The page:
The suave, unassuming Pink Panther turned 40 on April 11. Representing the space-age sophisticate and stylish mod era, this hip cat has undergone light plastic surgery of late, by way of artist Shag, to step out into the limelight as MGM goes all out for the big birthday bonanza. There is the re-release of The Pink Panther Film Collection on DVD, starring Peter Sellers, and, of course, the Pink Panther wouldn't be the Pink Panther without the sexy smooth signature song by Henry Mancini, and therefore no birthday celebration would be complete without also performing a little cosmetic touch-up on the melody.
Released by Virgin Records, Pink Panther Penthouse Party is a collection of 18 tracks in theme and variation (and, on a few others, form). Beginning with the original rendition of the movie theme song, the remaining tracks shoot for creating a lounge/cool ambience, where one can envision oneself dressed in a velvet smoking jacket hobnobbing with such timeless celebrities as "The Girl from Ipanema". In total, there are four versions of the main Pink Panther theme; the original, a remix by Mancini himself, a remix by Fischerspooner, and "The Pink Panther Theme Revisited" by St Germain. The original notwithstanding, the best interpretation is Mancini's own mix that is a fired-up blend of James Bond vigor and sophistication, complete with interludes by electric organ and harpsichord. St Germain's easy-going version emphasizes the punchy melody, distinctively highlighted by trombones, and interspersed with some impromptu variations on saxophone and layered on top of a reggae-tinged mix. Fischerspooner's offering is disappointing in comparison. The heaviness of the bass synths ends up reining in the melody to adhere to the strict timing, rather than giving freedom to the swing of the syncopation, and results in a lack of overall drive.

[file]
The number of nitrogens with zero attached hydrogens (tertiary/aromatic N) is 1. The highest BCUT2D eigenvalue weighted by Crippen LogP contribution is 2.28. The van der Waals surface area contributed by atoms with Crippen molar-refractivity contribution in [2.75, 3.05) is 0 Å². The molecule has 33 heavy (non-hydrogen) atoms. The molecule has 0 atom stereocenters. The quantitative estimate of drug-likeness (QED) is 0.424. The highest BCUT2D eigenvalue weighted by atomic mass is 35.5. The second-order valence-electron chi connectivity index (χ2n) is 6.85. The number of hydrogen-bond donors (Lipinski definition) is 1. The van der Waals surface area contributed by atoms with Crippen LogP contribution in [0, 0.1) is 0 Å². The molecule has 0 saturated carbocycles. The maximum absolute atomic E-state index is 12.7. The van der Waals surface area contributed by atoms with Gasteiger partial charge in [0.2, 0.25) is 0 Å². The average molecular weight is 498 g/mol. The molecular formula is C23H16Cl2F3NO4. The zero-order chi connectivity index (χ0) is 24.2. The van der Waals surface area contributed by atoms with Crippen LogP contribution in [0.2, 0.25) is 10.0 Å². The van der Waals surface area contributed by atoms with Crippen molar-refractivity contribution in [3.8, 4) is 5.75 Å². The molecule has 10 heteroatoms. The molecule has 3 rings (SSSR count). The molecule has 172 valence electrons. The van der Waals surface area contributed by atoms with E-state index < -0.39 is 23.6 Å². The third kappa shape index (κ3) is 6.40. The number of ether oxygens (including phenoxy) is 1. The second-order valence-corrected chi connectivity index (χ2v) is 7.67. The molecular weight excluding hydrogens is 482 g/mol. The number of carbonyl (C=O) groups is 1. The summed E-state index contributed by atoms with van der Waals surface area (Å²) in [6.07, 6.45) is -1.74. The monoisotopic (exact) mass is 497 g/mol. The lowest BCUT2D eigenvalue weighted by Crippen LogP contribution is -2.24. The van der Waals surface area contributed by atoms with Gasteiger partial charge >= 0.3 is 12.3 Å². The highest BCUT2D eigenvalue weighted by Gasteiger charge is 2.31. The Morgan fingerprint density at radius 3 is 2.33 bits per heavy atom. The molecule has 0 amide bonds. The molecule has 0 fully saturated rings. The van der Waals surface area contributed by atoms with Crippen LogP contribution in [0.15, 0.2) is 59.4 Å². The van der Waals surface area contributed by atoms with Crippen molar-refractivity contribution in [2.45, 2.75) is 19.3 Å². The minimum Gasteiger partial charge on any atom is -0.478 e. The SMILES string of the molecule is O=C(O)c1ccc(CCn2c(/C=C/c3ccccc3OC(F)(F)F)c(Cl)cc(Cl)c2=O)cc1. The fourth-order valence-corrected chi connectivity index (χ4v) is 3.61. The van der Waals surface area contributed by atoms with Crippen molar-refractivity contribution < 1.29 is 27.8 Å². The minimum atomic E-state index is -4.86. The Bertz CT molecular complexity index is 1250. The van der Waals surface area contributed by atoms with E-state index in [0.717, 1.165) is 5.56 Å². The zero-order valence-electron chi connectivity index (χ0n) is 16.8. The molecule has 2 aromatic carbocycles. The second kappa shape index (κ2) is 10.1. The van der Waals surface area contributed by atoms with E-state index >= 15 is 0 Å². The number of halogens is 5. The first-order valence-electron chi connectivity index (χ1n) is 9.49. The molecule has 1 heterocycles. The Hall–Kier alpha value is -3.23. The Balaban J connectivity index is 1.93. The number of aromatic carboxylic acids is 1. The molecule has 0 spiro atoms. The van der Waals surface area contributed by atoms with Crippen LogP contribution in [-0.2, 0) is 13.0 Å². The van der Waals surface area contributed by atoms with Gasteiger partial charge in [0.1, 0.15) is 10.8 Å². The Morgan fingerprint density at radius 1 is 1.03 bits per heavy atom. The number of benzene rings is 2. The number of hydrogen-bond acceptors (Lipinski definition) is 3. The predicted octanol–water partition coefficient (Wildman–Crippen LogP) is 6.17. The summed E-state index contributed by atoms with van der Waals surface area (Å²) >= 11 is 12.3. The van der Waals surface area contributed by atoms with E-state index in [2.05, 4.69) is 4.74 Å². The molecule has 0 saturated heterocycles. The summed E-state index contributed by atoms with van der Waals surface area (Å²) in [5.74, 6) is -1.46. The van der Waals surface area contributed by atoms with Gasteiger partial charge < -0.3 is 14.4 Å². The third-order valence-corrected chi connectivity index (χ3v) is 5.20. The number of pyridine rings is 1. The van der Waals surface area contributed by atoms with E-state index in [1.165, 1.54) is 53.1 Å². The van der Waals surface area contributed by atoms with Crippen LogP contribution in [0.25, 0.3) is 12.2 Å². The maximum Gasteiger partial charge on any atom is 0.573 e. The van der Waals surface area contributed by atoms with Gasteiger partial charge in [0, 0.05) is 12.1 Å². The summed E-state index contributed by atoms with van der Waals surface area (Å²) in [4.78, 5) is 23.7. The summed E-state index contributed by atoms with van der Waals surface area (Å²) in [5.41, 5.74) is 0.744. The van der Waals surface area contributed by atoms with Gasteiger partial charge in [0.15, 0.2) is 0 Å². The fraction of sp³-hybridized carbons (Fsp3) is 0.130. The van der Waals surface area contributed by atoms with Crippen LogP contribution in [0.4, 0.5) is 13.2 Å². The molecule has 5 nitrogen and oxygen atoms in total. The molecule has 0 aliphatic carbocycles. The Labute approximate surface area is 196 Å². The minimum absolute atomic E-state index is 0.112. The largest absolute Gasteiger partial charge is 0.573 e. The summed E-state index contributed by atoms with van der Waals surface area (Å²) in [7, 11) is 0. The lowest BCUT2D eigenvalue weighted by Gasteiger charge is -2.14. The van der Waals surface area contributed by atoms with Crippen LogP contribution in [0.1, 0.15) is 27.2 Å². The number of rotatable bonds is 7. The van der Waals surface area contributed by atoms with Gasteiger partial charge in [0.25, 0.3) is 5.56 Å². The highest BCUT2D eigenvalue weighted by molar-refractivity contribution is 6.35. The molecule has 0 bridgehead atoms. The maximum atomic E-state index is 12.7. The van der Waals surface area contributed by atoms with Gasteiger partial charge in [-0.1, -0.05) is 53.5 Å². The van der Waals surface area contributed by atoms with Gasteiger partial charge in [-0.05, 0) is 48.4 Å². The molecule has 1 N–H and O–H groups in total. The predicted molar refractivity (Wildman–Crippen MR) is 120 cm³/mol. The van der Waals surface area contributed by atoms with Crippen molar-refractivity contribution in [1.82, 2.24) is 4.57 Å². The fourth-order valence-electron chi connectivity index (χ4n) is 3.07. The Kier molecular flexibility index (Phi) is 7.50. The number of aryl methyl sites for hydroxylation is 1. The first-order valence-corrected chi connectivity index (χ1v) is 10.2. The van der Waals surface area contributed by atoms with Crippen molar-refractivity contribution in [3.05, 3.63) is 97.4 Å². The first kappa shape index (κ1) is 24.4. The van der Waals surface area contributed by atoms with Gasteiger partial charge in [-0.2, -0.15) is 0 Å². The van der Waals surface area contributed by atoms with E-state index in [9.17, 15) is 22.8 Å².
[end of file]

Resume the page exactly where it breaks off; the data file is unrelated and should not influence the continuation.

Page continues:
Two favorite associations with the lounge style make welcoming contributions: Peggy Lee's "Fever", redone by Gabin Remix Edit, and Astrud Gilberto's "The Girl from Ipanema", recreated by Tokyo's Pizzicato Five. Though neither attempt could ever outdo the originals, their treatments are respectable as they simulate the groove and pulse of the compilation. Pizzacato Five's rendition is particularly kooky. Known for their too-cool-for-words all-encompassing style, they max out their post-modern influences as they chop-and-mix between echoes of the original and fast-paced instrumental excerpts.
The standard of tracks is somewhat hit and miss. An example of a hit would be "Sacre Francais" by Dimitri From Paris; lightly electronic, full of French charm, this is something a sophisticated pink cat would be sure to revel in. A somewhat incongruous inclusion, and therefore a miss, is Fatboy Slim's "Weapon of Choice". What a loud-mouth Brit is doing in this mix deserves to be questioned. And if you haven't picked up on the slight euro-trash taste by now, then you'll probably fail to find the humor in Arling & Cameron's kitsch version of "Voulez-Vous?" This is a brilliantly watered-down attempt, guaranteed to grate on the nerves of those who are blind enough to think this is high art to be appreciated as such.
It's all awfully flashy, and one can imagine the cat blushing pink from all the fuss being made of him. Fancy having a compilation dedicated solely to him; where modern artists have massaged their hip urban styles into their version of '60s coolness, so that we might all relive and celebrate his birthday. This was an entertaining concept that has transpired into a thoroughly entertaining compilation, not to be taken seriously, but to be enjoyed as is. The Pink Panther would no doubt expect nothing less.